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Wed, 06 Jul 22 11:59

What's it all about?

I can’t have been the only Director of Children’s Services who was saddened and disappointed at the targeting of social workers and colleague directors following the recent tragic deaths of children at the hands of their parents who should love and care for them. This led me to reflect on the challenges and expectations of the social worker role and the leadership required to support staff during these difficult times.

It is important to remind social work staff and other associated professionals like teachers, youth workers, early years staff and youth justice colleagues of their value and the impact of their work. Nobody tends to write about the workers who welcome children into school with a smile and piece of toast after experiencing domestic violence at home. No one recalls the social worker who takes a child in care out for tea or who turns up to watch them at a school event. Little credit is ever given to the countless visits made to children and families offering much needed support and sometimes challenge to prevent harm.

Safeguarding children can feel like a thankless task. Unfortunately, some policy makers and journalists often only remember the profession when tragedy strikes, and someone needs to be accountable. No link ever appears to be made to the year-on-year reductions to local authority budgets over the past decade and the secondary trauma of staff working with complex family dynamics in a resource starved system, which makes recruitment and retention a challenge for all of us.

It is rare that anyone reports on the daily acts of care and compassion that form part and parcel of social work engagement with children and families in our communities. Quietly and heroically they go about the business of keeping children safe as part of a complex range of multi-agency interventions. These success stories rarely make the news.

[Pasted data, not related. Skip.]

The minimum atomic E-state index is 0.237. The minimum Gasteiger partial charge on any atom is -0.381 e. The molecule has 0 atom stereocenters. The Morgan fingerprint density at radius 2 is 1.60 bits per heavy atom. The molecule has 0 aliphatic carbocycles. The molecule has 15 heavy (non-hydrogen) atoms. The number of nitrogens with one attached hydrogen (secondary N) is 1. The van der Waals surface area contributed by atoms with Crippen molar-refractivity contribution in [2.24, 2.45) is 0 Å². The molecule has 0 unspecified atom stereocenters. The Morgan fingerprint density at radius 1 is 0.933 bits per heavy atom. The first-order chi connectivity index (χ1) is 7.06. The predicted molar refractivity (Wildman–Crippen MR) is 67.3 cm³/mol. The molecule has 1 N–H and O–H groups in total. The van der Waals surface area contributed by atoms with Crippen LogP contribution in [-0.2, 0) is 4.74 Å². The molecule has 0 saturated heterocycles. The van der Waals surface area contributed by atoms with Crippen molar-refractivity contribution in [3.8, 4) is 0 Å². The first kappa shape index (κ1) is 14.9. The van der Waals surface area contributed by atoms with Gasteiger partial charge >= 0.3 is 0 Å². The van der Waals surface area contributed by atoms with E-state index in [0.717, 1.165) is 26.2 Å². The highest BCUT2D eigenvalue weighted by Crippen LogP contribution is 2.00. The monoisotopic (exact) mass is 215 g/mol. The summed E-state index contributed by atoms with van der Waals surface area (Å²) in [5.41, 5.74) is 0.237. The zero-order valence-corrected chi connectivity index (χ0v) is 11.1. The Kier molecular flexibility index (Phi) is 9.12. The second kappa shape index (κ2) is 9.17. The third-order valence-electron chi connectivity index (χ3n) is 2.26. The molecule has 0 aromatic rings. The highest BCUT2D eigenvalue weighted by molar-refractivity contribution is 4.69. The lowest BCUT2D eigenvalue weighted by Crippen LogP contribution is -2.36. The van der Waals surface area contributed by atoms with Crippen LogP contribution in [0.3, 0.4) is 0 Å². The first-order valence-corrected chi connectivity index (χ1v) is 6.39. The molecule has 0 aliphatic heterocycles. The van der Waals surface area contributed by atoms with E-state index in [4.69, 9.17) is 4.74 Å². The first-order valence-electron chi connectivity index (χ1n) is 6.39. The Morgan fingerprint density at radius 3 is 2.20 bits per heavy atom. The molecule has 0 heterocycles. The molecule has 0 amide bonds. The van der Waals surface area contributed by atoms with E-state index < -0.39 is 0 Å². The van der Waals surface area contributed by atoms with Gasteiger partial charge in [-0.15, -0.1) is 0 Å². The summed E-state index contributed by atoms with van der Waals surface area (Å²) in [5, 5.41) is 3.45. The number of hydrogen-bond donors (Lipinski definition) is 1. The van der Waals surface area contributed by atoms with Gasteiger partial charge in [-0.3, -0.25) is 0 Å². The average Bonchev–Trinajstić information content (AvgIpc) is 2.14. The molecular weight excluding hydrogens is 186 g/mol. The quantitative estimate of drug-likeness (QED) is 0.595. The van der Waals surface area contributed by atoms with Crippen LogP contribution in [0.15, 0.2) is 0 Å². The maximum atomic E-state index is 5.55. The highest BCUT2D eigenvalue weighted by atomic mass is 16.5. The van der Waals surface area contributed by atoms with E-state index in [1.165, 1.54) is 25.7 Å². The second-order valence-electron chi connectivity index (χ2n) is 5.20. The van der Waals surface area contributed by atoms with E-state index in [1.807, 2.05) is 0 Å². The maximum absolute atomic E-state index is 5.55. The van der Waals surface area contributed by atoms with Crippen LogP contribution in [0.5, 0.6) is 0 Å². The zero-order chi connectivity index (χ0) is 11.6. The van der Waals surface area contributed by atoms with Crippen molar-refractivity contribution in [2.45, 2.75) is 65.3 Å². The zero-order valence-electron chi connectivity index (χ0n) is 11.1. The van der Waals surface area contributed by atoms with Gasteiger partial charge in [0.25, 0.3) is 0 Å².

As a leader it leaves me questioning the value and purpose of why we do what we do and puts me in mind of a song I grew up listening to, “what’s it all about Alfie?” Made famous by another great scouse woman! If you take two of the lines from the lyrics of the Burt Bacharach song…

“Are we meant to be kind?” and

“Until you find the love you have missed, you’re nothing”

…you can start to realise exactly what it’s all about and why we continue to turn up. We just need to pay attention to what we see day in and day out – kindness and Love.

I was reminded during a visit only this week of the incremental, small step engagement that goes on across many of our partnerships to mitigate the impact of disadvantage. It is truly heroic work replacing the love missed by so many and being delivered and facilitated by truly humble social work practitioners and other multi-agency colleagues who don’t always understand the impact of their interactions and the quality of time spent with children and families in crisis.

It is this love and kindness that will sustain us all and make us system leaders of the change that is required. We will continue to be the voices in the system that demand a country that works for all children where they can know true love and compassion and where they can thrive irrespective of prior advantage or opportunities. Then we will know that our work has been truly impactful and our sector expertise has been listened to.

Colleagues you are making a difference every day for children in your part of the country, one step at a time.

Thank you.



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